When No Law is Better Than a Good Law
Indiana University Bloomington - Department of Finance
Cornell University - School of Applied Economics and Management
April 27, 2009
Review of Finance, Forthcoming
This paper argues, both theoretically and empirically, that sometimes no securities law may be better than a good securities law that is not enforced. The first part of the paper formalizes the sufficient conditions under which this happens for any law. The second part of the paper shows that a specific securities law - the law prohibiting insider trading - may satisfy these conditions, which implies that our theory predicts that it is sometimes better not to have an insider trading law than to have an insider trading law but not enforce it. The third part of the paper takes this prediction to the data. We revisit the panel data set assembled by Bhattacharya and Daouk (2002), who showed that enforcement, not the mere existence, of insider trading laws reduced the cost of equity in a country. We find that the cost of equity actually rises when some countries enact an insider trading law, but do not enforce it.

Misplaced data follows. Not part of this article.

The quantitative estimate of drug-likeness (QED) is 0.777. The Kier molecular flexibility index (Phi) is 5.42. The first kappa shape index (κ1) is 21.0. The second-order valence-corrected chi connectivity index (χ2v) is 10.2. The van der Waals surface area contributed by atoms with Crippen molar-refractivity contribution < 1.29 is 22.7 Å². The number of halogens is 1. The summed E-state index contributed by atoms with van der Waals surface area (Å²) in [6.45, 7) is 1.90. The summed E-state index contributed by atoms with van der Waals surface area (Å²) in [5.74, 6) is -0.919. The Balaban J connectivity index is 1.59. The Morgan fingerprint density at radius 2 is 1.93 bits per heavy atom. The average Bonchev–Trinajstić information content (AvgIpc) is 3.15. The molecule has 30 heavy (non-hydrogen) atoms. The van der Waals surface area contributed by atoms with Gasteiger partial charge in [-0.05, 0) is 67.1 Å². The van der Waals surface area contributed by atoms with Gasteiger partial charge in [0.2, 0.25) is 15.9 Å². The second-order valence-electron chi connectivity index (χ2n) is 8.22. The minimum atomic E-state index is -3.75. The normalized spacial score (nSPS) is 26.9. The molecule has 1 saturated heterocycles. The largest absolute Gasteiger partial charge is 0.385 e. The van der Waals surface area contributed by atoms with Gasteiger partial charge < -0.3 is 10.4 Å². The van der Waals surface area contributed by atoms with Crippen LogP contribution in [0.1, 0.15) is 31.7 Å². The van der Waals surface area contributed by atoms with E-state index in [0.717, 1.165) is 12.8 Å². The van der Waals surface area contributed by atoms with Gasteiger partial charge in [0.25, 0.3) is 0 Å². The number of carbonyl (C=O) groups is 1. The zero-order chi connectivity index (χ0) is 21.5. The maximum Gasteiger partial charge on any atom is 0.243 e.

Number of Pages in PDF File: 64
Keywords: insider trading, cost of capital, emerging markets, securities law, enforcement
JEL Classification: G15, G18, K22, K42Accepted Paper Series
Date posted: April 28, 2009
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